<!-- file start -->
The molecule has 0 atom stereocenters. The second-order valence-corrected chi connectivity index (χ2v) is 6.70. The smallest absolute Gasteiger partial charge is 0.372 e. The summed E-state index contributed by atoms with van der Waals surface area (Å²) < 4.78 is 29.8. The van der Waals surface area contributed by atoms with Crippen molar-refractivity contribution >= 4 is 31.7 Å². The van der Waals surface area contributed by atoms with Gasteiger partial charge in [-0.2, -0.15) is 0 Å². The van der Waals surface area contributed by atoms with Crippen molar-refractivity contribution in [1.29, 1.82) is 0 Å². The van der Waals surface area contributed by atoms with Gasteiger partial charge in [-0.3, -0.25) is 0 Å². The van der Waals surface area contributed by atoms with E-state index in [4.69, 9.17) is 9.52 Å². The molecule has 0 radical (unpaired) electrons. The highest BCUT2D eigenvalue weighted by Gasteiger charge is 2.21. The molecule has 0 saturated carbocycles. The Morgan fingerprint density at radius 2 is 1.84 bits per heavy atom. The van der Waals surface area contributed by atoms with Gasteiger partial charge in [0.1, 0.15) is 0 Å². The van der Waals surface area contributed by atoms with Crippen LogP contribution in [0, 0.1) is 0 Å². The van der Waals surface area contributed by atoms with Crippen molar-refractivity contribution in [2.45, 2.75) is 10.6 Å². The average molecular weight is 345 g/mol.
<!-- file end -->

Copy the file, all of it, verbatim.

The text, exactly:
The molecule has 0 atom stereocenters. The second-order valence-corrected chi connectivity index (χ2v) is 6.70. The smallest absolute Gasteiger partial charge is 0.372 e. The summed E-state index contributed by atoms with van der Waals surface area (Å²) < 4.78 is 29.8. The van der Waals surface area contributed by atoms with Crippen molar-refractivity contribution >= 4 is 31.7 Å². The van der Waals surface area contributed by atoms with Gasteiger partial charge in [-0.2, -0.15) is 0 Å². The van der Waals surface area contributed by atoms with Crippen molar-refractivity contribution in [1.29, 1.82) is 0 Å². The van der Waals surface area contributed by atoms with Gasteiger partial charge in [-0.3, -0.25) is 0 Å². The van der Waals surface area contributed by atoms with E-state index in [4.69, 9.17) is 9.52 Å². The molecule has 0 radical (unpaired) electrons. The highest BCUT2D eigenvalue weighted by Gasteiger charge is 2.21. The molecule has 0 saturated carbocycles. The Morgan fingerprint density at radius 2 is 1.84 bits per heavy atom. The van der Waals surface area contributed by atoms with Gasteiger partial charge in [0.1, 0.15) is 0 Å². The van der Waals surface area contributed by atoms with Crippen LogP contribution in [0, 0.1) is 0 Å². The van der Waals surface area contributed by atoms with Crippen molar-refractivity contribution in [2.45, 2.75) is 10.6 Å². The average molecular weight is 345 g/mol.